When Skyler White challenged her husband’s secret fun life of crime on Breaking Bad, the backlash to her drove Anna Gunn to write an op-ed in The New York Times. Gunn revealed that a number of disturbing “hate boards” had often conflated her with her character, inspiring some to threaten her personally with violence. Those fans’ hatred of Skyler, expressed online, revealed a dark attachment to Walt and a kind of ludicrous power fantasy of a smart white dude beating the cartels at their own game — how dare the morally grounded Skyler disrupt his plans of murder and drug dealing! But that response had been set up by Breaking Bad’s creators, whose premise pitted the family man against his wife, and that series — groundbreaking as it was — stung with that familiar feeling of latent misogyny. As Skyler turned against Walt, I often wondered: What if the writers had chosen to let the Whites descend (or ascend) into a life of crime together?
Bill Dubuque and Mark Williams’ new Netflix crime series, Ozark, takes the entire family into a criminal enterprise. Marty (Jason Bateman), Wendy (Laura Linney), Charlotte (Sophia Hublitz) and Jonah (Skylar Gaertner) are the Byrdes, a seemingly charming family living in a Chicago suburb, who quickly get thrust into decision-making mode: Move the family down to the Ozarks and launder money for a cartel kingpin, or die. Unlike Walter White, Marty and Wendy are already comfortably deep in the business when we meet them, but theirs is still a white-collar existence in which guns and murders involve other people. In the Ozarks, they’re suddenly their own muscle. Meanwhile, absolutely nobody trusts these new faces in a town where word travels fast and folks already have their own hustles.
The series suggests Breaking Bad pushed through a Winter’s Bone wringer. What’s that? You haven’t seen the 2010, Debra Granik–directed, Ozarks-set drama that launched Jennifer Lawrence’s career, about a young woman trying to keep her family together after her father is murdered by a local meth gang? If you haven’t, you’re missing a chilling distillation of poverty and white supremacy into one compact, award-winning thriller. In the meantime, Ozark portrays the impoverished and working-class whites of the area with empathy and humanity, even as its creators discourage viewers from fetishizeing the characters as a down-home American ideal. Some are criminals, every bit as ruthless as Marty and his bosses, and don’t take kindly to Marty trying to buy up all the cash-only businesses in town to “clean” his boss’s money.
Bateman’s character proves eerily similar to his well-meaning numbskull dad in Arrested Development, but there’s a darker edge to him here. The pilot episode, which Bateman also directed, is a taut nail-biter with pitch-black humor (an element slightly downplayed over the rest of the series). In it, Marty angrily stomps to the front door of Wendy’s lover’s high-rise condo building to confront her for cheating, but stops short when the lover’s body splats on the street in front of him. Marty’s eyes blink as though he’s trying to wake himself up. He stares at the body, looks upward to where it came from, attempts to piece together what the hell just happened. And in the next moment, Ozark cuts to a close-up of a windshield edging close to a hanging tennis ball — you know, the one that tells you when to stop the car in the garage. The tennis ball gets just a little tap; Marty may have watched a dude die on his way home, but he’s still a careful fellow.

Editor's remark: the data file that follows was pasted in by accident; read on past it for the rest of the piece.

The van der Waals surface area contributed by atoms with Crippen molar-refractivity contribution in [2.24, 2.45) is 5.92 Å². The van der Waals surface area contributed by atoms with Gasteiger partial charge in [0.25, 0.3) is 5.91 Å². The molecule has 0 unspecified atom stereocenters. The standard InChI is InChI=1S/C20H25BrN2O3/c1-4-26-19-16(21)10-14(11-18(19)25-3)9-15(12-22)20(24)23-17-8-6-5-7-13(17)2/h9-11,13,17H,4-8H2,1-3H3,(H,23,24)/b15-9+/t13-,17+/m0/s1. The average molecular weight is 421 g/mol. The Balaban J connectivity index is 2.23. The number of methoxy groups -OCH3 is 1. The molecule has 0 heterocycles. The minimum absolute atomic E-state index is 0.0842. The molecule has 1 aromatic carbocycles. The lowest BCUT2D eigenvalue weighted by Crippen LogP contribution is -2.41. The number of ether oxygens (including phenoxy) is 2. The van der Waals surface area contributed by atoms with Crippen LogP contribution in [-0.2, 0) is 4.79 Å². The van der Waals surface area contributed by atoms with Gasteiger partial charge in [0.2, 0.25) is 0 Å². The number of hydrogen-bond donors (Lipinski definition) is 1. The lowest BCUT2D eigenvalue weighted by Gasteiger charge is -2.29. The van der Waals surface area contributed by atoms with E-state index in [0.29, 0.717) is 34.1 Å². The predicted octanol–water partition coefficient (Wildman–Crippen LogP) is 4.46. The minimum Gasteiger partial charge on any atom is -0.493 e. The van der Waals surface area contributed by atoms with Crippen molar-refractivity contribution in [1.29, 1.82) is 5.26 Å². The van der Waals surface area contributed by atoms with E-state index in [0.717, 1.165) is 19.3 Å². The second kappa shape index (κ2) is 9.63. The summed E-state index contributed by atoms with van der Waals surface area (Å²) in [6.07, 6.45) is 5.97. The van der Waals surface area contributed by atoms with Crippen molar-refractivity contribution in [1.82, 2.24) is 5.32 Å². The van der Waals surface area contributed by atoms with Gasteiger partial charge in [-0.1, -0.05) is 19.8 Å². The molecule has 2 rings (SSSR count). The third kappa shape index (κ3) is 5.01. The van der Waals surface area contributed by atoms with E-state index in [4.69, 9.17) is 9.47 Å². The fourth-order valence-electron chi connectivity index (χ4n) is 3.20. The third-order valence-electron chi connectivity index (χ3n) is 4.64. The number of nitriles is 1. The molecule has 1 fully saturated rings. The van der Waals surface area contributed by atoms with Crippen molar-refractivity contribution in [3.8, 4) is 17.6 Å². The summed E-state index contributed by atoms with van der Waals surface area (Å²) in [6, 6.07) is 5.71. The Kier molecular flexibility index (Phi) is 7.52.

That kind of winky visual metaphor courses through the series, offsetting the tough talk, the violence and the harshly colored look. (The show is so blue-gray, it’s like we’re watching these people swimming around a grimy fishbowl, constantly butting up against the sides.) Even though Wendy isn’t the one laundering the money, she’s still in the mix, dealing with the sudden death of her lover, whom she often calls from their Ozarks home, just to hear his outgoing message and chat with his voice mail. Linney subtly shades her character’s weaknesses and strengths, revealing Wendy’s vulnerability while still making damn sure you’d absolutely fear her in confrontation. In one scene, Wendy is driven 90 minutes to a store to buy “organic pistachio ice cream,” only to find it’s not there. She lets loose on the doofus stock boy with a fury on the edge of tears. In another, she helicopters a dead raccoon over her head and tosses it at local teen Wyatt (Charlie Tahan) who once played a joke on her daughter. The madder she gets, the more fun she is to watch.
Holding down the locals’ story lines are two tremendous young actors: Tahan, as Wyatt, and Julia Garner, as Ruth — cousins from the same petty-crime family. The slight Garner gets the role of a lifetime as a trash-talking toughie who at first steals Marty’s money then joins his operation, managing a strip club for him. Ruth has to choose between Marty’s almost fatherly guidance and her imprisoned father’s suggestion that she kill her new boss and take over the business.
Dubuque and Williams most famously made Ben Affleck’s confusing and borderline-offensive autism-as-superpower thriller, The Accountant, which for some reason is getting a sequel. That lackluster film had way too many plot lines for a two-hour flick, but the ambition plays better on television. This sprawling series can accommodate a chaotic style that teases out information over the course of episodes. But this series also reveals the duo’s ability to fully flesh out its female characters. They’re not foiling the fun — they are the fun.